@eugeneiusLocale: Nuevo Mexico
I'm a family man with two kids, so we need a solidly reliable family vehicle, the Buick Regal is everything and more for us. Long cruises down the main strip on Friday evenings and off road clearance and articulation enroute to the trailhead, there isn't much this thing can't handle.Mar 24, 2012 at 9:03 am #1858621
@traumaheadLocale: Cen Cal
"I love the unlimited and your's looks amazing."
Pretty much stock except for a bumper, leveling kit, wheels and tires. I'd prefer a 2 door, but about 5% of the time I need the cargo room. It's also nice just sleeping in the back of the Jeep when I'm too lazy to set up camp at a trailhead late at night.
"1994 Toyota 190,000mi. Check oil and water hop in and drive a 6000mi trip. Total cost (not including fuel) over 12 years <$10,000."
That's crazy, but then it's a Toyota. :P Keeping this Jeep for a while, and the only problem I've had so far was a couple death wobble episodes, but I think it's fixed now. I've read of few of the Jeep JKs making over 100k, but there's just as many with less than 50k on the engine going bad.
"Currently 103K miles, still getting 48-50 mpg, though I have done better, as when I came back down from Death Valley:"
What year? Definitely jealous, I get about 18-19mpg. MPGs are going to take a hit with 35s on.Mar 24, 2012 at 10:47 am #1858659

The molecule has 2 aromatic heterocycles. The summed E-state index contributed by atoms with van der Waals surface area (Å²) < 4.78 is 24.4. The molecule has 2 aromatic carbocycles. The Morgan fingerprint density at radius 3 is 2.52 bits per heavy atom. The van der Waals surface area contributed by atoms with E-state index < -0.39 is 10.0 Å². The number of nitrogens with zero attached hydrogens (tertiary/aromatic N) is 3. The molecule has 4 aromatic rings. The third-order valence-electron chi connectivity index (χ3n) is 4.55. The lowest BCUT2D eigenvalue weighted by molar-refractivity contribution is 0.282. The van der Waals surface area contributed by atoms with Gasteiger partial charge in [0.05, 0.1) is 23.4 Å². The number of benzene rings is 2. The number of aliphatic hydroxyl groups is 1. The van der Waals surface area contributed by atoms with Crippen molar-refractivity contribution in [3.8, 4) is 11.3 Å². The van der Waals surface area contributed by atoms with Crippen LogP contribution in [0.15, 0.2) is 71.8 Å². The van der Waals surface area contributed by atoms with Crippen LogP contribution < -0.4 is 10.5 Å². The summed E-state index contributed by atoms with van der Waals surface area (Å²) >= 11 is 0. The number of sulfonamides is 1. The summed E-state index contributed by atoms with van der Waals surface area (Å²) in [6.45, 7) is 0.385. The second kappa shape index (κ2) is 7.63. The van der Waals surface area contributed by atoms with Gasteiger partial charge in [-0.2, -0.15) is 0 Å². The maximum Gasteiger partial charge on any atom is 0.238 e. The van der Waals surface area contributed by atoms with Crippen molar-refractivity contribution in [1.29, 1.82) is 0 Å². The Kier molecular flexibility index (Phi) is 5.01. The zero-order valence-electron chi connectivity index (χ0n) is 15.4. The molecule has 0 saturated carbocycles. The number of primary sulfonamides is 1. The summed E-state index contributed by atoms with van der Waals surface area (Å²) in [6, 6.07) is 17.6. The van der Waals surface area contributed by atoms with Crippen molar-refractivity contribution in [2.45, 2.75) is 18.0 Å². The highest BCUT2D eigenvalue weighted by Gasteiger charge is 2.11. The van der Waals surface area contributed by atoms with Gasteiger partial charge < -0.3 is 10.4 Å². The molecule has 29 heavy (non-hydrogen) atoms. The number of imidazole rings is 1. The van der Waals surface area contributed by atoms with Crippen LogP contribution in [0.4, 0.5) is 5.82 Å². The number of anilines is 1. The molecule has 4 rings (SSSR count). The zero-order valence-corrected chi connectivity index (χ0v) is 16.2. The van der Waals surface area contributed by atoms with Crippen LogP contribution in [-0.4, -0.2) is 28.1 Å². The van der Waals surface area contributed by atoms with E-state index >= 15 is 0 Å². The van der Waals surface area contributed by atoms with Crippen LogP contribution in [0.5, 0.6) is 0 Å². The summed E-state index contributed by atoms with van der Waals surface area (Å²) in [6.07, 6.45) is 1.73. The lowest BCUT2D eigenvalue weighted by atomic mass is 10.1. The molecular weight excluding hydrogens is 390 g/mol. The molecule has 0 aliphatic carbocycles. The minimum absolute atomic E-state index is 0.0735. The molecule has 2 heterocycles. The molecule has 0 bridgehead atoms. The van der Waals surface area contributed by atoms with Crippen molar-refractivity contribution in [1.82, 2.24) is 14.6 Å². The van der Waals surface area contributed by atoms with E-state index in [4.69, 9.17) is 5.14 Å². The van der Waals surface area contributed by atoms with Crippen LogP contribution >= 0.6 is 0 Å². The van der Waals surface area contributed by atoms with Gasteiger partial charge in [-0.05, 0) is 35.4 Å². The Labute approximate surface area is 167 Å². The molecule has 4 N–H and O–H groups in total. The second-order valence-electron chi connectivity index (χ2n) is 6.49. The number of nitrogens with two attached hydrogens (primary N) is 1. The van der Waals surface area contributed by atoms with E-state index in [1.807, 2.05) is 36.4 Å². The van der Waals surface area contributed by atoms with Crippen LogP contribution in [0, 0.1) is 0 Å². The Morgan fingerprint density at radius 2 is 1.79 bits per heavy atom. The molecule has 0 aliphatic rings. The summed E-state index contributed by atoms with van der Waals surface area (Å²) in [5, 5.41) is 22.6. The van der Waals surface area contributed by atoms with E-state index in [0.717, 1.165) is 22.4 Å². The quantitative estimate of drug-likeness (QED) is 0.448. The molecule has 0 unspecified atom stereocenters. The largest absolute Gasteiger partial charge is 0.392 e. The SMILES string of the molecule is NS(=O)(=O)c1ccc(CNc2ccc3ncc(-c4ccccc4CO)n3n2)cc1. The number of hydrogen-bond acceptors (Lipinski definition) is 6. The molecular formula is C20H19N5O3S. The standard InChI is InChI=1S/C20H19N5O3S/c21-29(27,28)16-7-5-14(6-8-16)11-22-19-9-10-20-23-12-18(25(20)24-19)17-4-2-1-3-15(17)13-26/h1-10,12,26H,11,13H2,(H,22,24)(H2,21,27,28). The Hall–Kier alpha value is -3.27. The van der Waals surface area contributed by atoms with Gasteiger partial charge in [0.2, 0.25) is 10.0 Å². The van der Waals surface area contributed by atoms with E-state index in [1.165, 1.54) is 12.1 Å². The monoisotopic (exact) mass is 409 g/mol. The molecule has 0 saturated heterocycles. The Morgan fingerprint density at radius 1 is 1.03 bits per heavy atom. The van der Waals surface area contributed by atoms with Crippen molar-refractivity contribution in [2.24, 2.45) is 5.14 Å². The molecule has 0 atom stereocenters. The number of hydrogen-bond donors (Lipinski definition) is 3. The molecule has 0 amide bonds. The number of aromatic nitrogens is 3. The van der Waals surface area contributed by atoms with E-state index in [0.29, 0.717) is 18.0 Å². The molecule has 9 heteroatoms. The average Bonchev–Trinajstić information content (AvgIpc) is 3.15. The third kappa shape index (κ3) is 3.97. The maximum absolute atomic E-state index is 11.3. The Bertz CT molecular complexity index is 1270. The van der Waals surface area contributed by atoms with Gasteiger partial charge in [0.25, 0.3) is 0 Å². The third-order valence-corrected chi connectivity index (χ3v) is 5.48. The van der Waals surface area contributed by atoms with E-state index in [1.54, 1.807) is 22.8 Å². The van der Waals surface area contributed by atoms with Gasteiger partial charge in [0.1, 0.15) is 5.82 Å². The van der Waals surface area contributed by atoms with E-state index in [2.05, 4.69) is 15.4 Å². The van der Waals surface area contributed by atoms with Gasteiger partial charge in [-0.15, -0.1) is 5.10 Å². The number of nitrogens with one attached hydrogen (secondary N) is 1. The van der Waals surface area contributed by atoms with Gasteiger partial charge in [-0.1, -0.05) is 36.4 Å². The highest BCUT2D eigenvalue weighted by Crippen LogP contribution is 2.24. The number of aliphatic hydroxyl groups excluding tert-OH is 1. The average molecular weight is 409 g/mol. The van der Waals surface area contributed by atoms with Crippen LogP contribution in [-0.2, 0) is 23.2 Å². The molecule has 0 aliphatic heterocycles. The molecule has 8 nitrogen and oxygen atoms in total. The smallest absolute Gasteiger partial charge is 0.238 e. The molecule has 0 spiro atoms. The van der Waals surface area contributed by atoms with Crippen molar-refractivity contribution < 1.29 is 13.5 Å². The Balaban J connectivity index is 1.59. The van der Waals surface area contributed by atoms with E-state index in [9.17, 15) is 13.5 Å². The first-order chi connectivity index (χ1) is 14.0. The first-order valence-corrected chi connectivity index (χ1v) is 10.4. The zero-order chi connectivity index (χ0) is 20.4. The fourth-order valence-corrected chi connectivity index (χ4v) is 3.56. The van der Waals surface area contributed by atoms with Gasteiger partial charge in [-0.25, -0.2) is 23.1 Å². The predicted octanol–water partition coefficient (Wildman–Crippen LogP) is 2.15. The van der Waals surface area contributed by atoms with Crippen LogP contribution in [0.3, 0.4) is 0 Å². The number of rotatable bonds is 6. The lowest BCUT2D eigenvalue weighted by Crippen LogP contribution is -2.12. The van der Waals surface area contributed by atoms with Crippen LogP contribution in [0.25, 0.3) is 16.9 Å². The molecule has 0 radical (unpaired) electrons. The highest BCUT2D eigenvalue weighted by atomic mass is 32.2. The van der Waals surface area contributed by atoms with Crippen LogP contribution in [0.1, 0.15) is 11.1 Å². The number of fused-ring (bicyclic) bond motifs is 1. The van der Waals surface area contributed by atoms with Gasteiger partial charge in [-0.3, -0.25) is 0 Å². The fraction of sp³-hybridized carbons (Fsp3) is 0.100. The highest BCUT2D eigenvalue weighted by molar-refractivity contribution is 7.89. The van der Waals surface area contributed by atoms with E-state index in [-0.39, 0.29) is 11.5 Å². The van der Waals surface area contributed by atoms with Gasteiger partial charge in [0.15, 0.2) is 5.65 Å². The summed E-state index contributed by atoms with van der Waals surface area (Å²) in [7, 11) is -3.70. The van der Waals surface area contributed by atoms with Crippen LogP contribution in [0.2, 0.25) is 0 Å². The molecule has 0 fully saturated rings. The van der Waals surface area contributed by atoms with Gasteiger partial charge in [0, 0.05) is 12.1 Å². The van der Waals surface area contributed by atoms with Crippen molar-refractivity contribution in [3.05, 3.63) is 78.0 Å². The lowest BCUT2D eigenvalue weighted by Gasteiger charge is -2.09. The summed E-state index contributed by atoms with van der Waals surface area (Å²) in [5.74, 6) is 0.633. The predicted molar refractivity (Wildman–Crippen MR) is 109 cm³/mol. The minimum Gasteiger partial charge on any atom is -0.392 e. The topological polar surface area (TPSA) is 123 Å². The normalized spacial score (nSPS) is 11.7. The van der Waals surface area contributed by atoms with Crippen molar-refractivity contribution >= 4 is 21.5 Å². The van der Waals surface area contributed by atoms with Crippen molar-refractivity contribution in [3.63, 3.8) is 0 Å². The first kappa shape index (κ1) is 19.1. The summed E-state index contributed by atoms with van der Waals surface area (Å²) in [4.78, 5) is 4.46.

@hknewmanLocale: Western US
My vehicle of choice hasnt been made yet. In the meantime I'm making do with a late 2000's Xterra 6cyl 4WD stick shift, so it can accelerate up the hills of central NM I-25 in front of those amphetamine powered truckers, with no electronics whatsoever. Electric windows? Nope. Electric door locks? Not on my watch. Couldn't we have a simpler non-lazy version of the new cars out there (manual transmission, manual windows, manual locks
* My 6 cyl gets 21 mpg – up to 26 mpg with a good tailwind. 4 cyl worked ok for flatter I-10 to Arizona and California, but really stalls out on the many hills to Albuquerque and Santa FeMar 24, 2012 at 11:06 am #1858664
@mikefaedundeeLocale: Under a bush in Scotland
Seeing as gas is around $11 a gallon here, i drive a small 1.2 litre Renault Clio. :)Mar 24, 2012 at 11:13 am #1858667
@davidinkenaiLocale: North Woods. Far North.
MDT: I've gotten to and from a lot of trailheads in a Toyota Corolla – a 1988 was only 2600 pounds – 800 pounds lighter than the current ones – got 40-42 mpg, and used cheap tires slowly. It needed its first real repair (clutch) at 294,000 miles so I gave it away. Someone has is still driving it around town.